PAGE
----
Figs have few pest and disease problems and often need no special treatment to do well. A fungal problem – fig rust – can sometimes become serious enough in particularly wet years to warrant treatment with a copper fungicide. The dried fruit beetle can also sometimes cause problems. Removing fallen fruit and selecting varieties resistant to the pest can reduce damage from this beetle. Root knot nematodes can damage fig roots enough to weaken the tree, so it is best to plant where the soil does not have the pest.
The recommended fig varieties for our area are those with good cold tolerance that also produce fruit with a tightly closed “eye” – the opening at the end of the fruit opposite the stem. An eye that is tightly closed reduces souring of the fruit due to rain and helps to keep pests out of the fruit. The varieties Texas Everbearing, Celeste and Alma have a good track record in our area. If I only had room for one tree, it would be Celeste. The “Aggie Horticulture” web site mentions several other varieties that might also be worth a try. As you might expect with such a tasty fruit, a host of critters (birds, deer, racoons, possums, squirrels, etc.) enjoy figs as much as we do and will help themselves to the crop. Nectar seeking insects like wasps and bees will also seek out damaged and over-ripe fruit in the tree and on the ground – look before you pick!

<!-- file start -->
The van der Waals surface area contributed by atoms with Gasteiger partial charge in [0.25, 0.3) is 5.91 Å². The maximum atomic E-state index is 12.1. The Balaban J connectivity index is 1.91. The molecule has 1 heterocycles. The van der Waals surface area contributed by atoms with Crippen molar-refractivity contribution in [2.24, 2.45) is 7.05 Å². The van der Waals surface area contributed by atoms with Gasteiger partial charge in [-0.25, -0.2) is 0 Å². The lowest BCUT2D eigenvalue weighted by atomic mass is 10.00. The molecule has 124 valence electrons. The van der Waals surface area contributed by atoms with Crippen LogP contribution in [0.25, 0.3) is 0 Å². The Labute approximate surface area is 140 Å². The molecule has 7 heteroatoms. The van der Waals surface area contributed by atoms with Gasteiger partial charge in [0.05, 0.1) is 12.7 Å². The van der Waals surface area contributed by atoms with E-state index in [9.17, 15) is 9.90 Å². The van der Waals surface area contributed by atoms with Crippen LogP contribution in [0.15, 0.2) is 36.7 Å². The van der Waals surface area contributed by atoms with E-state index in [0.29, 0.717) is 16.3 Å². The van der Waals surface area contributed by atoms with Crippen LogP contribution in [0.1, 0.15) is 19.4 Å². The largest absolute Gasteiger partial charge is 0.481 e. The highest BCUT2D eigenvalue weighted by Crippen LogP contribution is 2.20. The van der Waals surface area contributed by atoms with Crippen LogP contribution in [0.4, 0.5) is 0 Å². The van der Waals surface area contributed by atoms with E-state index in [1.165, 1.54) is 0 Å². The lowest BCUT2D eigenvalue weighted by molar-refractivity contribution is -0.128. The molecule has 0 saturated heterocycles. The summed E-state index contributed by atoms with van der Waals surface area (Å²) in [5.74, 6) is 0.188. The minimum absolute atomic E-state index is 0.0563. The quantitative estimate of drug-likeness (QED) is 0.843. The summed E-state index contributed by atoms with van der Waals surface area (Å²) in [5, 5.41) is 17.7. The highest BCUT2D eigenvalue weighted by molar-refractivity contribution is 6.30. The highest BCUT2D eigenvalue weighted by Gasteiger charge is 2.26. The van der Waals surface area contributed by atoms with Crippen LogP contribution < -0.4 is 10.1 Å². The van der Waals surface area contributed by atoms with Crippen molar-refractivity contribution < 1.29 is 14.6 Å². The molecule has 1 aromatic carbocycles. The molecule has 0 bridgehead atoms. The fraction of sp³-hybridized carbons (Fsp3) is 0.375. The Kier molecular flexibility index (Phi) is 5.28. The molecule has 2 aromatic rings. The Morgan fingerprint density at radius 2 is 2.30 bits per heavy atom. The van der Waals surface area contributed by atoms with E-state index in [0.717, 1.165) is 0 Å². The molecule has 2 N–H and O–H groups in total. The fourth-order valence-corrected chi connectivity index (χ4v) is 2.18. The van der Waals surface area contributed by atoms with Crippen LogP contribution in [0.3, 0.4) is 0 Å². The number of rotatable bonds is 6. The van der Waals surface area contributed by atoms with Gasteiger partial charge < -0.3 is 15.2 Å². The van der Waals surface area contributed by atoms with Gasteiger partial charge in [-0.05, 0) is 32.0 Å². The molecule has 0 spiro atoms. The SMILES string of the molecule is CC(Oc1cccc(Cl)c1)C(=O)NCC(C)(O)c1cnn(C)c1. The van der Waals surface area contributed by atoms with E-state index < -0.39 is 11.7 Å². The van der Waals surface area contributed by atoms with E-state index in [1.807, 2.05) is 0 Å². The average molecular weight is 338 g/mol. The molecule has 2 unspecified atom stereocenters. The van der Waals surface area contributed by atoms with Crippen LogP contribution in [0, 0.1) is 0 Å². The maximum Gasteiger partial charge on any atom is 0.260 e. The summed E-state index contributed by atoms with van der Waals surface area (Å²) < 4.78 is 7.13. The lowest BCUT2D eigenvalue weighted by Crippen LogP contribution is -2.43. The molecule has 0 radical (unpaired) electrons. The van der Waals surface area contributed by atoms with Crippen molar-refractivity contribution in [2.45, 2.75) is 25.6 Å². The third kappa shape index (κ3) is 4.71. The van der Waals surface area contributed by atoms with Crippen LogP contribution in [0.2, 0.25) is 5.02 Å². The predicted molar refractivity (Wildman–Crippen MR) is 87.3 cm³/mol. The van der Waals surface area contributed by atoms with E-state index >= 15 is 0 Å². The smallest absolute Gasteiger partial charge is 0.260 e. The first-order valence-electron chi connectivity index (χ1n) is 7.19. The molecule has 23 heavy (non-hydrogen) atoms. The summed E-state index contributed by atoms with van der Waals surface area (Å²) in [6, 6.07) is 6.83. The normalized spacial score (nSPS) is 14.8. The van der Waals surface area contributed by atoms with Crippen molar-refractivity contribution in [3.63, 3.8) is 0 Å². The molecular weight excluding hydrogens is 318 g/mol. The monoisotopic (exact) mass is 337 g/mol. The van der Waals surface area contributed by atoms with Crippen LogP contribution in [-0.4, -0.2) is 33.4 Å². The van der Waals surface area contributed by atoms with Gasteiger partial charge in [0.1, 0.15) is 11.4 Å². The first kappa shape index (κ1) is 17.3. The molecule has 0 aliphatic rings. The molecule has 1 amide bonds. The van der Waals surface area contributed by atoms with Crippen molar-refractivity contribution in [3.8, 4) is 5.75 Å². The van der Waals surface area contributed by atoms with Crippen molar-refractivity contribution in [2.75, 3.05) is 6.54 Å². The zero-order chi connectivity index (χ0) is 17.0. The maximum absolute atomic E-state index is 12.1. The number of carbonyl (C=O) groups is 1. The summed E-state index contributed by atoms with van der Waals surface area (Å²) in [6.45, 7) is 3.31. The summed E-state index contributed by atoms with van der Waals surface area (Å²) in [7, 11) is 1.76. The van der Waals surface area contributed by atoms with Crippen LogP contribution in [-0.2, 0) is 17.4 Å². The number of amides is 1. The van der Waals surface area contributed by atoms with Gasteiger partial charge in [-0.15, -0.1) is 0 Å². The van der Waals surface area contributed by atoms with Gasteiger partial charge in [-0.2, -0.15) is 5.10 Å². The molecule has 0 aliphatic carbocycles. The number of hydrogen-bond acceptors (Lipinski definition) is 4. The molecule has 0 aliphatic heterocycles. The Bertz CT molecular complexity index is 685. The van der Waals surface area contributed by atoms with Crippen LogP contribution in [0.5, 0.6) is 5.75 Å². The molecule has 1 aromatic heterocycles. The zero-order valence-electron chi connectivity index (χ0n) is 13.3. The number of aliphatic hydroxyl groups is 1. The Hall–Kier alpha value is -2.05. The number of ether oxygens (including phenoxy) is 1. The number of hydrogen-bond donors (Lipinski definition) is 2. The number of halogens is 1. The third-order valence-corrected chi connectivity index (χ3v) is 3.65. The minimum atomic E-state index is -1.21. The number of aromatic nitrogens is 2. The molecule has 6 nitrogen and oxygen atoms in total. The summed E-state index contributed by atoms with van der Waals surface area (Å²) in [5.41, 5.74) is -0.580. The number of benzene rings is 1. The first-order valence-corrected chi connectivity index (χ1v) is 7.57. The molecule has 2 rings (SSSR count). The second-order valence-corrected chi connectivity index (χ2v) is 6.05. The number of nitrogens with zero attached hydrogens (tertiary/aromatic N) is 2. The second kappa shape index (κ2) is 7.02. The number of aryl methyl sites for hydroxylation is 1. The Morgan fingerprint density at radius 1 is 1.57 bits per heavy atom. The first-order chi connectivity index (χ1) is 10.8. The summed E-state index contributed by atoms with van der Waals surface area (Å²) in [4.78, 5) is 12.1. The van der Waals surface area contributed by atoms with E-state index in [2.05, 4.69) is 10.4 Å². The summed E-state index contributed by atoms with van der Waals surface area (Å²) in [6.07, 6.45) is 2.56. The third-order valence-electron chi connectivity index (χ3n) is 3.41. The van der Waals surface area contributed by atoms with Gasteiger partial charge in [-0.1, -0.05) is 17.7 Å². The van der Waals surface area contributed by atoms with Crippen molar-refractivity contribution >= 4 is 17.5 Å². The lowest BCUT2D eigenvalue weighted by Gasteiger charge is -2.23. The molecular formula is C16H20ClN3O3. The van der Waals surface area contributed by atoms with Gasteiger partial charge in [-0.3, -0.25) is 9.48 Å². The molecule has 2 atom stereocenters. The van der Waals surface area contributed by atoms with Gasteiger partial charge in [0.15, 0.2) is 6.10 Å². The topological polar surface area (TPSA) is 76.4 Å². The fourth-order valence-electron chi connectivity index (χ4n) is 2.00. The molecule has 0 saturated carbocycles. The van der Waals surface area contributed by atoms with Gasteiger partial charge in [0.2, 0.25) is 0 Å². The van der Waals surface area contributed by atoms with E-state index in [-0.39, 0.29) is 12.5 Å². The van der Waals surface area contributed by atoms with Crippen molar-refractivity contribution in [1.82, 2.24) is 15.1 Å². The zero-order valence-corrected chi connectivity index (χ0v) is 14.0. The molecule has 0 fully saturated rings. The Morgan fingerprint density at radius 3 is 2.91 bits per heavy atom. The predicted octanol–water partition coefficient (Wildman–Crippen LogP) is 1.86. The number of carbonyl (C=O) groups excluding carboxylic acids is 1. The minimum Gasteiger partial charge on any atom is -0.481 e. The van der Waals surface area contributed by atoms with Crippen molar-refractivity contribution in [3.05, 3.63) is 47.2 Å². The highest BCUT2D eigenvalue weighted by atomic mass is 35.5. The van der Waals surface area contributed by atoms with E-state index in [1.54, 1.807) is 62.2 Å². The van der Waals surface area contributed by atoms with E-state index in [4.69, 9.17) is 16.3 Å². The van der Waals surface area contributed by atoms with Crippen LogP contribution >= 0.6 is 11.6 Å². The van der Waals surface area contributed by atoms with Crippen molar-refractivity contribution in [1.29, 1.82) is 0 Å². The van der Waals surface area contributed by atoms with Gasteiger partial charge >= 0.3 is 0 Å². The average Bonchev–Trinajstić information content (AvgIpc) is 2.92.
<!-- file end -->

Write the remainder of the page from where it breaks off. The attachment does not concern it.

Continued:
Most fig varieties produce a single crop from summer to early fall. A few varieties also produce an early crop – known as a Breba crop – in late spring before the main crop. Figs do not ripen off the tree and so must be harvested fully ripe. Fully ripe figs will turn a mature color, the skin will become soft and less shiny, and the fruit will droop downward. Mature color varies by variety and can be yellow, brown, maroon or purple. During peak production, fruit may need to be picked every one to two days. Although the bible mentions using fig leaves as clothing, I do not recommend it. The leaves are scratchy, and figs produce a latex-like sap that can be a skin irritant. Some people are particularly sensitive to the fig tree and wear long
sleeves and gloves when harvesting.
Ripe figs are perishable and are best consumed or processed shortly after harvest. My grandchildren like them best right off the tree. Figs can be kept for 2 or 3 days in the coldest part of the refrigerator – they should then be brought to room temperature for best flavor. For longer term storage figs can be processed by drying, freezing, canning, pickling and preserving in alcohol.
Figs are a good source of dietary fiber, several minerals and vitamin K. Figs and nuts are a natural tasty combination. There are lots of recipes with walnuts and pine nuts. I particularly like them paired with our native Texas pecans. The sweetness of figs is a natural foil for salty cheeses like blue cheese and for salty and/or smokey meats like bacon, ham and prosciutto. Fresh figs are wonderful in a salad especially with a bit of balsamic vinegar and olive oil in the mix. There are hundreds of desert and savory recipes using preserved figs as well. A truly classic southern breakfast treat is a buttered biscuit with fig preserves.
Figs have been a part of human history for an exceptionally long time and trees were often considered a sign of peace and prosperity as in “Each man under his own vine and fig tree” (Micah 4:4). If you have a nice sunny spot, an easy to grow fig tree might be just the thing.
Brazos Valley Gardener, Orchardist, Apiarist and Instructor